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Civil society groups say that forced labor in Uzbekistan's cotton sector remains widespread despite some efforts at reform. (file photo)

Uzbekistan has called on a global human rights coalition, the Cotton Campaign, to lift an international boycott of Uzbek cotton and textiles, citing progress in eliminating forced labor and the economic fallout from the coronavirus pandemic.

Uzbekistan has called on a global human rights coalition, the Cotton Campaign, to lift an international boycott of Uzbek cotton and textiles, citing progress in eliminating forced labor and the economic fallout from the coronavirus pandemic.

In an open letter to the Cotton Campaign on April 15, Uzbek Labor Minister Nozim Khusanov said the Central Asian country was facing an "unprecedented dual threat” to the economy and public health due to the spread of the coronavirus and lockdown measures.

The government estimates that the end of the boycott, which more than 260 apparel manufacturers and retailers currently follow, could double textile exports to Western markets and create much-needed jobs. The optimistic assessment comes as global demand for apparel has crashed amid the pandemic and brands have been canceling orders all over the world, raising questions of whether lifting the boycott would have an impact.

The Tashkent government says that nearly 7,000 companies in cotton-related industries employ more than 200,000 workers, whose incomes support 1 million people in the country. An estimated 150,000 people in the country have already lost their jobs and more than 140,000 migrant workers have returned home without an income source, it says.

"Your decision to end the cotton boycott would be pivotal. Uzbekistan’s textile sector is one of the country’s leading sources of employment," the letter states.

Rights groups launched the boycott campaign in 2006 to force Uzbekistan to eradicate a long-running state-controlled system forcing millions of citizens to pick cotton and meet harvest quotas.

Uzbek President Shavkat Mirziyoev (file photo)
Uzbek President Shavkat Mirziyoev (file photo)

Since coming to power in 2016, President Shavkat Mirziyoev has gradually introduced laws to eliminated forced labor and child labor, and banned provincial authorities from forcing students and public workers to pick cotton. Last month, he signed a decree abolishing the state quota system for cotton production.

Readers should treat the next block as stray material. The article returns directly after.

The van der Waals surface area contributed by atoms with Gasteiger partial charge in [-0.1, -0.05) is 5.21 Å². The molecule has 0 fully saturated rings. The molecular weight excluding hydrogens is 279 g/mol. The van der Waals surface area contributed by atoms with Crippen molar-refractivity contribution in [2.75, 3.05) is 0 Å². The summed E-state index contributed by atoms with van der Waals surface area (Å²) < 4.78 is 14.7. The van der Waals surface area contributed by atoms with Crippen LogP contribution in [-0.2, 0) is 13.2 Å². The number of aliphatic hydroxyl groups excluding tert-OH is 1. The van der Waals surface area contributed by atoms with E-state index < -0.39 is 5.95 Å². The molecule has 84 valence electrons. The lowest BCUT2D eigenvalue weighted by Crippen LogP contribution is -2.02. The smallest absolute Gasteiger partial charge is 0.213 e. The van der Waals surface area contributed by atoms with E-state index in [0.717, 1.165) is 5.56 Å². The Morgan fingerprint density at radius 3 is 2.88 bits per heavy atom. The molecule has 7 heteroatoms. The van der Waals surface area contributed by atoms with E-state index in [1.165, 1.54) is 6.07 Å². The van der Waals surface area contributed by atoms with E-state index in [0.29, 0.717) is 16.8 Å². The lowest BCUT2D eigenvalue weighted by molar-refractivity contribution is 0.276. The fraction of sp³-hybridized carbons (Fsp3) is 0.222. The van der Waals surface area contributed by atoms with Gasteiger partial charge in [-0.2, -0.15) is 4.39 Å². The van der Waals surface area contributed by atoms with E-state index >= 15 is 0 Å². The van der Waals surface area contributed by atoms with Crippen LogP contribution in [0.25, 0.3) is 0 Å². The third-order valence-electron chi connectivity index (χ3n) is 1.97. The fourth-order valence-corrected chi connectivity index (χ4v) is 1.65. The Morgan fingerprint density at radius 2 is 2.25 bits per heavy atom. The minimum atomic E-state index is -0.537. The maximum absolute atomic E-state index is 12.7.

However, civil society groups including the Uzbek Forum for Human Rights say that, while Mirziyoev has taken positive steps, forced labor in the cotton sector remains widespread and some agricultural reforms closely mimic the old system.

The Cotton Campaign, which has been working with the Uzbek government to improve the sector, told RFE/RL that Tashkent has taken "significant steps" to end forced labor and implement structural reforms.

"But progress has lagged on...empowering civil society, including registering independent nongovernmental organizations and creating space for workers to organize independently," Cotton Campaign coordinator Allison Gill said.

"We urge the government to allow a free and vibrant civil society to develop, which will help promote transparency and accountability and create a climate for responsible investment," she added.

Alimzhan Izbasarov talks to a reporter shortly after he was drafte, in Nur-Sultan on May 23, 2019.

A Kazakh civil right activist who was drafted into the army ahead of last year's presidential election has been placed in a psychiatric clinic after he attempted to commit suicide, his mother says.

NUR-SULTAN -- A Kazakh civil right activist who was drafted into the army ahead of last year's presidential election has been placed in a psychiatric clinic after he attempted to commit suicide, his mother says.

Alimzhan Izbasarov, 24, tried to kill himself after being a victim of hazing and pressure by officers and other conscripts over his activism, his mother wrote on Facebook on April 13.

After that, he was placed in a psychiatric clinic in the southern city of Taraz, Zhaukhaz Izbasarova said.

The clinic's deputy chief physician, Gulmira Karimova, told RFE/RL that Izbasarov was brought to the facility on April 5 and was currently being treated for psychiatric reasons.

Karimova did not say when Izbasarov, whose military service is expected to end in June, will be discharged from the clinic.

Damir Qasymov, a commander at the military unit in Taraz where Izbasarov was serving, said the activist was being "treated by medical personnel." He refused to provide further details.

Izbasarov was one of many young activists who were abruptly drafted into the army amid mass protests in April-May 2019 against the early presidential election that followed the sudden resignation of first Kazakh President Nursultan Nazarbaev.

Qasym-Zhomart Toqaev, a close ally of Nazarbaev, easily won the June 9 vote.

Izbasarov received his conscription notification after completing a 15-day jail sentence on charges of taking part in an unsanctioned May 1 rally in the capital, Nur-Sultan.

At the time, the activist said that he most likely was drafted because government officials wanted "to make sure that active youth are not around" as the country was getting ready for the presidential poll.

Under Kazakh law, all men between the ages of 18 and 27 are required to serve one year in the armed forces. However, there are many exemptions, including for higher education and health reasons.

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"Watchdog" is a blog with a singular mission -- to monitor the latest developments concerning human rights, civil society, and press freedom. We'll pay particular attention to reports concerning countries in RFE/RL's broadcast region.

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